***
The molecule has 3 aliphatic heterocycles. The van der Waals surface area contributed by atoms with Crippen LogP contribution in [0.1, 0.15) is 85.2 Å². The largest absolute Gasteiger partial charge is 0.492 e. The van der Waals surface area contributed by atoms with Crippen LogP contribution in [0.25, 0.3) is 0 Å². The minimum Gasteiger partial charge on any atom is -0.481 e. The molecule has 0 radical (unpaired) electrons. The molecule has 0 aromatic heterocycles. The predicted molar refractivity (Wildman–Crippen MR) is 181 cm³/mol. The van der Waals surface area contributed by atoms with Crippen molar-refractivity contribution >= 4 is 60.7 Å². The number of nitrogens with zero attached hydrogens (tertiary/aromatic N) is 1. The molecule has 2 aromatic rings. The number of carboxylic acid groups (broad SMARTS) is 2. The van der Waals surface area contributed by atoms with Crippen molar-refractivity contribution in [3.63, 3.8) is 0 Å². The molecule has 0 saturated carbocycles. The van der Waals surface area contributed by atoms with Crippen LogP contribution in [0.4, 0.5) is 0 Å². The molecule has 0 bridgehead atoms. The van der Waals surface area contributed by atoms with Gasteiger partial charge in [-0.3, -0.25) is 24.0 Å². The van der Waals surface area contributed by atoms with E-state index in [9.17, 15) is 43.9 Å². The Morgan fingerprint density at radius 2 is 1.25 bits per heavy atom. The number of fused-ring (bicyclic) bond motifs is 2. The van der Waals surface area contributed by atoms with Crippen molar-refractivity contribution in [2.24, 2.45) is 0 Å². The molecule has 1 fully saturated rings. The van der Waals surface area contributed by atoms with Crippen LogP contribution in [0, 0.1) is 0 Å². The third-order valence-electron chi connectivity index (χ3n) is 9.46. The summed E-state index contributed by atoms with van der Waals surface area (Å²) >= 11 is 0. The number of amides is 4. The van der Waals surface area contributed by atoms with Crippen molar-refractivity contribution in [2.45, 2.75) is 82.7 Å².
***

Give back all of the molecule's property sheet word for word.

The molecule has 3 aliphatic heterocycles. The van der Waals surface area contributed by atoms with Crippen LogP contribution in [0.1, 0.15) is 85.2 Å². The largest absolute Gasteiger partial charge is 0.492 e. The van der Waals surface area contributed by atoms with Crippen LogP contribution in [0.25, 0.3) is 0 Å². The minimum Gasteiger partial charge on any atom is -0.481 e. The molecule has 0 radical (unpaired) electrons. The molecule has 0 aromatic heterocycles. The predicted molar refractivity (Wildman–Crippen MR) is 181 cm³/mol. The van der Waals surface area contributed by atoms with Crippen molar-refractivity contribution >= 4 is 60.7 Å². The number of nitrogens with zero attached hydrogens (tertiary/aromatic N) is 1. The molecule has 2 aromatic rings. The number of carboxylic acid groups (broad SMARTS) is 2. The van der Waals surface area contributed by atoms with Crippen molar-refractivity contribution in [3.63, 3.8) is 0 Å². The molecule has 0 saturated carbocycles. The van der Waals surface area contributed by atoms with Crippen LogP contribution in [0.4, 0.5) is 0 Å². The molecule has 0 bridgehead atoms. The van der Waals surface area contributed by atoms with Gasteiger partial charge in [-0.3, -0.25) is 24.0 Å². The van der Waals surface area contributed by atoms with E-state index in [9.17, 15) is 43.9 Å². The Morgan fingerprint density at radius 2 is 1.25 bits per heavy atom. The number of fused-ring (bicyclic) bond motifs is 2. The van der Waals surface area contributed by atoms with Crippen molar-refractivity contribution in [2.24, 2.45) is 0 Å². The molecule has 1 fully saturated rings. The van der Waals surface area contributed by atoms with Crippen LogP contribution in [0, 0.1) is 0 Å². The third-order valence-electron chi connectivity index (χ3n) is 9.46. The summed E-state index contributed by atoms with van der Waals surface area (Å²) >= 11 is 0. The number of amides is 4. The van der Waals surface area contributed by atoms with Crippen molar-refractivity contribution in [2.45, 2.75) is 82.7 Å².